Although I am passed this stage in life, my wife used the pill. I am curious is there a parallel between financial responsibility and family planning? Don’t take my question wrong, I believe in being responsible in all areas of my life!



  8. Cassie on May 2, 2011 at 12:58 pm

    Interesting, I didn’t know IUDs were the most common form of birth control.

    I can’t take the pill due to some hormone issues, so my go to is condoms right now. I’ve given thought to having an IUD put in, but I know my mom would freak out because of her past experience (got pregnant on it, had it removed, lost the baby). Still undecided.



  9. Financial Uproar on May 2, 2011 at 2:59 pm

    Lucky for me, I’m not getting laid so I don’t have to worry about this stuff.

    Wait, that’s not lucky at all.



  10. Annabelle on May 2, 2011 at 6:43 pm

    I’ve just switched to the IUD, both for convenience (don’t have to remember a pill everyday) and also because of the genius cost-effectiveness. It cost me about $400 to buy, but when you factor in that I will get 70% back from insurance, it comes to about $4.60/month for 5 years. Frugality at its finest! Definitely worth some temporary discomfort.



  11. Sarah on May 2, 2011 at 8:11 pm

    I am on the pill. I live in the US, so these things are far more expensive than they are for you in Canada. My birth control pill costs $250 for 3 months before health insurance kicks in – $83/month! That makes for a huge portion of my health costs for the year, about $65/month total including premiums and co-pays.

    Next year I might look into something else, to see if it’s cheaper, but I take my pill at the same time every day and haven’t had any terrible side effects, so I’m happy with what I’m doing. No sense in switching unless you have problems, right?



  12. young on May 2, 2011 at 9:49 pm

    @Sarah-Wow, that is a lot of money a month! So you have a $750 deductible each year? That’s a lot of cash πŸ™ I guess we definitely take things like that for granted up here. That’s good that you can remember to take your pill every day– I always had trouble with it. Definitely no sense switching, unless you’ve been on the pill for a while (I’m talking 7-10 years +), in which case it might not be good for you in the future.



  13. young on May 2, 2011 at 9:50 pm

    @Annabelle- GENIUS! I’m glad you like it too. $4.60 a month- can’t get any better than that! Though that temporary discomfort still gives me nightmares/ post traumatic stress disorder flashbacks lol….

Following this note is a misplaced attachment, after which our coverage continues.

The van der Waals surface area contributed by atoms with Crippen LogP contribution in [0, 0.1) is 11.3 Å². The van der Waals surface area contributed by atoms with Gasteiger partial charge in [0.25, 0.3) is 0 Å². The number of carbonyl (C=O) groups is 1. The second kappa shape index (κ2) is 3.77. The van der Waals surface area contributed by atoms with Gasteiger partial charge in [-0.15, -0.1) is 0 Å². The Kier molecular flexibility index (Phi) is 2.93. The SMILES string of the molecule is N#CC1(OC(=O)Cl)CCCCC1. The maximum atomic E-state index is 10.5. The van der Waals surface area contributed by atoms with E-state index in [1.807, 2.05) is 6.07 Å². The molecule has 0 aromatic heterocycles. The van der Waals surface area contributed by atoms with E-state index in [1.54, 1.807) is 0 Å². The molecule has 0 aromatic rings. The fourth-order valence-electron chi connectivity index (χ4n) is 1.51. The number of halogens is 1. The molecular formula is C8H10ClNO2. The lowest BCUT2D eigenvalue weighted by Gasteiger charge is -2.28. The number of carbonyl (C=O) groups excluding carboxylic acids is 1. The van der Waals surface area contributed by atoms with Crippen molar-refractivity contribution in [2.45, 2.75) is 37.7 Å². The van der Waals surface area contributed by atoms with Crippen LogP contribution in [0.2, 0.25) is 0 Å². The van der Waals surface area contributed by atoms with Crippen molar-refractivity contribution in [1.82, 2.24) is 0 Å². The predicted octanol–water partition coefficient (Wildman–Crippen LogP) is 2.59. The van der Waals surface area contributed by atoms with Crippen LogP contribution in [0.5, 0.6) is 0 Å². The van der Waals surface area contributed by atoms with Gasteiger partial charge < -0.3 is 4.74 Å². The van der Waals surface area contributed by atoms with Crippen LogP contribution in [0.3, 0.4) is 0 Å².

14. young on May 2, 2011 at 9:51 pm

    @Financial Uproar- Hey hey hey, mister, no negative talk there. You never know, next thing you know, you might be Googling this page as a resource on which method you can tell your new girlfriend to use πŸ˜‰



  15. young on May 2, 2011 at 9:53 pm

    @Greg McFarlane- Yeah… I was thinking of that one too but left it out. I think that if a vasectomy or tubal ligation (tying the tubes) gives you a 99.9% efficacy rate, why not just use an IUD or something with similar efficacy rates that is reversible? We never know what life may bring us, perhaps you decided not to have children with Mr. X but Mr. Y rolls in and you fall head over heels and want to birth offspring? πŸ˜‰



  16. young on May 2, 2011 at 11:00 pm

    @Cassie- In North America, the most common is the pill. I think that IUD’s have come a long way from before… they used to have an IUD called the Dalkon shield that caused many people to have infections which resulted in sterility. I guess each method has its risks… sorry to hear your mom went through that πŸ™ I think there is something that will hopefully work for everyone πŸ™‚



  17. young on May 2, 2011 at 11:02 pm

    @krantcents- That sounds like a very good question! πŸ™‚ I’m sure there are parallels indeed… perhaps not financial responsibility, but even more general.. like responsibility, period?



  18. young on May 2, 2011 at 11:03 pm

    @Jenn- I’ve never tried the Nuva Ring but it sounds pretty good. Do you feel it though? It seems so large! Like a 1.5″ diametre! Another trick is to max out your dispensing time.. instead of getting it every month, try and get it every three months. That way you’ll only have to pay one dispensing fee (at Shoppers, that’s $10 each dispense!).



  19. young on May 2, 2011 at 11:04 pm

    @Two Degrees- Wow, $90 for the year.. that’s like $7.50 a month- dirt cheap! Almost cheaper than the IUD. Good to shop around πŸ™‚ Good ol’ government. Although that might change now with the majority Conservative government….